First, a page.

Nina Rees writes about Campbell Brown taking on the education establishment:
Campbell Brown, the journalist-turned-education-reformer, has been in the news a lot lately. Her Partnership for Educational Justice recently filed suit in New York, challenging the city’s teacher tenure laws. The organization is chaired by David Boies, who represented Al Gore in the contested presidential election of 2000 and recently argued against California’s ban on gay marriage. Brown and Boies have pledged to file several other suits around the country, focused on upending the status quo in education.
Opponents have already cried foul, questioning Brown’s credentials and the motives of her funders. But what Brown brings to the table is not only an ability to fight in the court of law but to win in the court of public opinion. That explains why her advocacy has attracted such vitriol by opponents – they see it as a real threat. For education reformers, the work is encouraging, since she has the potential to galvanize public support.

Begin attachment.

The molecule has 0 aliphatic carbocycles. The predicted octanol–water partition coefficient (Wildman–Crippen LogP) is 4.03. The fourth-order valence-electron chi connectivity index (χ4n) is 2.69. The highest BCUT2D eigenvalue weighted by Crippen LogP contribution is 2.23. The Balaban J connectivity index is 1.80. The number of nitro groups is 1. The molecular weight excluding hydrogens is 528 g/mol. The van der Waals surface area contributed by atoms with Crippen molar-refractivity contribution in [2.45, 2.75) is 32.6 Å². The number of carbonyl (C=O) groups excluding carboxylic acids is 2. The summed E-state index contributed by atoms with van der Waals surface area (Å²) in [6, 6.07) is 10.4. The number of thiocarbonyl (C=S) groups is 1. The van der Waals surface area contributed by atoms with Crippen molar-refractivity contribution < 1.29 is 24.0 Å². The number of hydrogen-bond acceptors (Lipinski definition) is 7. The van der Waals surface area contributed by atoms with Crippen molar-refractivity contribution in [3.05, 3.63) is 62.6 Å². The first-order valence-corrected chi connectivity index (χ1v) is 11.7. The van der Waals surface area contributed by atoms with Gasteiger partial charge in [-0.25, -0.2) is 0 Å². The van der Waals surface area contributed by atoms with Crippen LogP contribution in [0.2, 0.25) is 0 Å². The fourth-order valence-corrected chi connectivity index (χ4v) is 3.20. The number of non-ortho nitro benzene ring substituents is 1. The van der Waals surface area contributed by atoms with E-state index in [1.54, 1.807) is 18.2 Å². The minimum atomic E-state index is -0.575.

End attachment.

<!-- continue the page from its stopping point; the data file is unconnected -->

Here’s why Brown, the former CNN anchor, is so important:
1) Education reformers have tended to focus too much on trying to persuade lawmakers of the merits of our ideas and not enough on winning the hearts and minds of the voters. This approach to advocacy may work if the issue is not controversial, but it is not a sustainable strategy when the idea challenges the status quo and requires sustained change management. Brown’s plainspoken approach to one of the key problems in our education system helps get the public to focus on teacher tenure reform.
2) Brown’s fight for teacher tenure reform is not just designed to challenge the antiquated practice; it’s a tactic aimed at challenging education reform’s greatest foe: the teachers unions. She is not just interested in tenure reform – she’s fighting on behalf of parents who don’t have a voice or the means to select better schools.
Whole thing here.